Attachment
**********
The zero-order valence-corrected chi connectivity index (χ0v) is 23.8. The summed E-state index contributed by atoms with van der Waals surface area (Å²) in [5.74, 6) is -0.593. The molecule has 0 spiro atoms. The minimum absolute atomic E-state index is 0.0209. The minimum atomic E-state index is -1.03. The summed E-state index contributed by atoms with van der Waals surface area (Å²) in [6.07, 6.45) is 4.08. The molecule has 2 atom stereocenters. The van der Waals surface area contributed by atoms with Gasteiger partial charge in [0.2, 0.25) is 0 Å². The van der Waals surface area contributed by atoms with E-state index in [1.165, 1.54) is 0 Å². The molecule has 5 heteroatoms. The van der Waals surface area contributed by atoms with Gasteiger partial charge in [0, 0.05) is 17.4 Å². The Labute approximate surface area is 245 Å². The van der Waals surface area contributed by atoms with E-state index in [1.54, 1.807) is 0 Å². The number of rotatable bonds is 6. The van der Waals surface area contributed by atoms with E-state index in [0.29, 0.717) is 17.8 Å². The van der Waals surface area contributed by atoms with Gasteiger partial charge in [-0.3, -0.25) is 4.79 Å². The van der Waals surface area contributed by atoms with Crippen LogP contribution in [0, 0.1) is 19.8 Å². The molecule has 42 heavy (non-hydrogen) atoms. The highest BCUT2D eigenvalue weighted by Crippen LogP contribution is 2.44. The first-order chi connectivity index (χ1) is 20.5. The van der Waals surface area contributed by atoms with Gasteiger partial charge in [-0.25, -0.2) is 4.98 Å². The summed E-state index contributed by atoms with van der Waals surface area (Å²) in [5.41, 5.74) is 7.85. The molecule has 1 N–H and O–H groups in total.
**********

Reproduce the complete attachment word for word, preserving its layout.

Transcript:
The zero-order valence-corrected chi connectivity index (χ0v) is 23.8. The summed E-state index contributed by atoms with van der Waals surface area (Å²) in [5.74, 6) is -0.593. The molecule has 0 spiro atoms. The minimum absolute atomic E-state index is 0.0209. The minimum atomic E-state index is -1.03. The summed E-state index contributed by atoms with van der Waals surface area (Å²) in [6.07, 6.45) is 4.08. The molecule has 2 atom stereocenters. The van der Waals surface area contributed by atoms with Gasteiger partial charge in [0.2, 0.25) is 0 Å². The van der Waals surface area contributed by atoms with E-state index in [1.165, 1.54) is 0 Å². The molecule has 5 heteroatoms. The van der Waals surface area contributed by atoms with Gasteiger partial charge in [0, 0.05) is 17.4 Å². The Labute approximate surface area is 245 Å². The van der Waals surface area contributed by atoms with E-state index in [1.54, 1.807) is 0 Å². The number of rotatable bonds is 6. The van der Waals surface area contributed by atoms with E-state index in [0.29, 0.717) is 17.8 Å². The van der Waals surface area contributed by atoms with Gasteiger partial charge in [-0.3, -0.25) is 4.79 Å². The van der Waals surface area contributed by atoms with Crippen LogP contribution in [0, 0.1) is 19.8 Å². The molecule has 42 heavy (non-hydrogen) atoms. The highest BCUT2D eigenvalue weighted by Crippen LogP contribution is 2.44. The first-order chi connectivity index (χ1) is 20.5. The van der Waals surface area contributed by atoms with Gasteiger partial charge in [-0.25, -0.2) is 4.98 Å². The summed E-state index contributed by atoms with van der Waals surface area (Å²) in [5.41, 5.74) is 7.85. The molecule has 1 N–H and O–H groups in total.